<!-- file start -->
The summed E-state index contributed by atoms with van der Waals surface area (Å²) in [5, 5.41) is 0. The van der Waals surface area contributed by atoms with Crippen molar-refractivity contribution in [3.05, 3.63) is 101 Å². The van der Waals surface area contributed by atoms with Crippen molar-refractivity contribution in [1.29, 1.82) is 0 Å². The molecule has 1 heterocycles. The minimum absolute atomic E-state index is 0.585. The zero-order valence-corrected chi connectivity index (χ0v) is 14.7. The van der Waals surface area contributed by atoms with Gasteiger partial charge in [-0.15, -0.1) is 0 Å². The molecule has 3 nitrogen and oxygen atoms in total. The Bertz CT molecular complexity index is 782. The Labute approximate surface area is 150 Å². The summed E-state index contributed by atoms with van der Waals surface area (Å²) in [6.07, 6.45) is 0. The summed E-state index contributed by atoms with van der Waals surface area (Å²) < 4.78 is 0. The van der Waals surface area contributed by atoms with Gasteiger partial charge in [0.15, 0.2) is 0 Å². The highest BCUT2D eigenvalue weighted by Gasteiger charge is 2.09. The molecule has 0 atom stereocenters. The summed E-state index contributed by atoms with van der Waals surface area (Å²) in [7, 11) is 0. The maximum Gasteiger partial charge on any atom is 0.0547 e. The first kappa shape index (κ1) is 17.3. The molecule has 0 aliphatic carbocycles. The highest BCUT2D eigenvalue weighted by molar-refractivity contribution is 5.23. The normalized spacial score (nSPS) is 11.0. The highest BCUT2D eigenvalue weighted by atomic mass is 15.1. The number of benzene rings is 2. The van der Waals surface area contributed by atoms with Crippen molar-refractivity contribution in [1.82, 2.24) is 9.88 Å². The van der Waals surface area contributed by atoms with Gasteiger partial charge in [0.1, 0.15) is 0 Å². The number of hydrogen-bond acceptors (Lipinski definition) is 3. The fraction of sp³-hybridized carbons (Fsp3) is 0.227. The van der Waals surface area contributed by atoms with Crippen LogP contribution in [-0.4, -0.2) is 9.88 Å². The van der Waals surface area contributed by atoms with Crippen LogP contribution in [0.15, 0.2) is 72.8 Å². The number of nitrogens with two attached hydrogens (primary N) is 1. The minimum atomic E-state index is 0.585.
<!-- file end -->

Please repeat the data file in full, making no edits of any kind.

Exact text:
The summed E-state index contributed by atoms with van der Waals surface area (Å²) in [5, 5.41) is 0. The van der Waals surface area contributed by atoms with Crippen molar-refractivity contribution in [3.05, 3.63) is 101 Å². The van der Waals surface area contributed by atoms with Crippen molar-refractivity contribution in [1.29, 1.82) is 0 Å². The molecule has 1 heterocycles. The minimum absolute atomic E-state index is 0.585. The zero-order valence-corrected chi connectivity index (χ0v) is 14.7. The van der Waals surface area contributed by atoms with Gasteiger partial charge in [-0.15, -0.1) is 0 Å². The molecule has 3 nitrogen and oxygen atoms in total. The Bertz CT molecular complexity index is 782. The Labute approximate surface area is 150 Å². The summed E-state index contributed by atoms with van der Waals surface area (Å²) in [6.07, 6.45) is 0. The summed E-state index contributed by atoms with van der Waals surface area (Å²) < 4.78 is 0. The van der Waals surface area contributed by atoms with Gasteiger partial charge in [0.15, 0.2) is 0 Å². The highest BCUT2D eigenvalue weighted by Gasteiger charge is 2.09. The molecule has 0 atom stereocenters. The summed E-state index contributed by atoms with van der Waals surface area (Å²) in [7, 11) is 0. The maximum Gasteiger partial charge on any atom is 0.0547 e. The first kappa shape index (κ1) is 17.3. The molecule has 0 aliphatic carbocycles. The highest BCUT2D eigenvalue weighted by molar-refractivity contribution is 5.23. The normalized spacial score (nSPS) is 11.0. The highest BCUT2D eigenvalue weighted by atomic mass is 15.1. The number of benzene rings is 2. The van der Waals surface area contributed by atoms with Crippen molar-refractivity contribution in [1.82, 2.24) is 9.88 Å². The van der Waals surface area contributed by atoms with Gasteiger partial charge in [0.1, 0.15) is 0 Å². The number of hydrogen-bond acceptors (Lipinski definition) is 3. The fraction of sp³-hybridized carbons (Fsp3) is 0.227. The van der Waals surface area contributed by atoms with Crippen LogP contribution in [-0.4, -0.2) is 9.88 Å². The van der Waals surface area contributed by atoms with Crippen LogP contribution in [0.15, 0.2) is 72.8 Å². The number of nitrogens with two attached hydrogens (primary N) is 1. The minimum atomic E-state index is 0.585.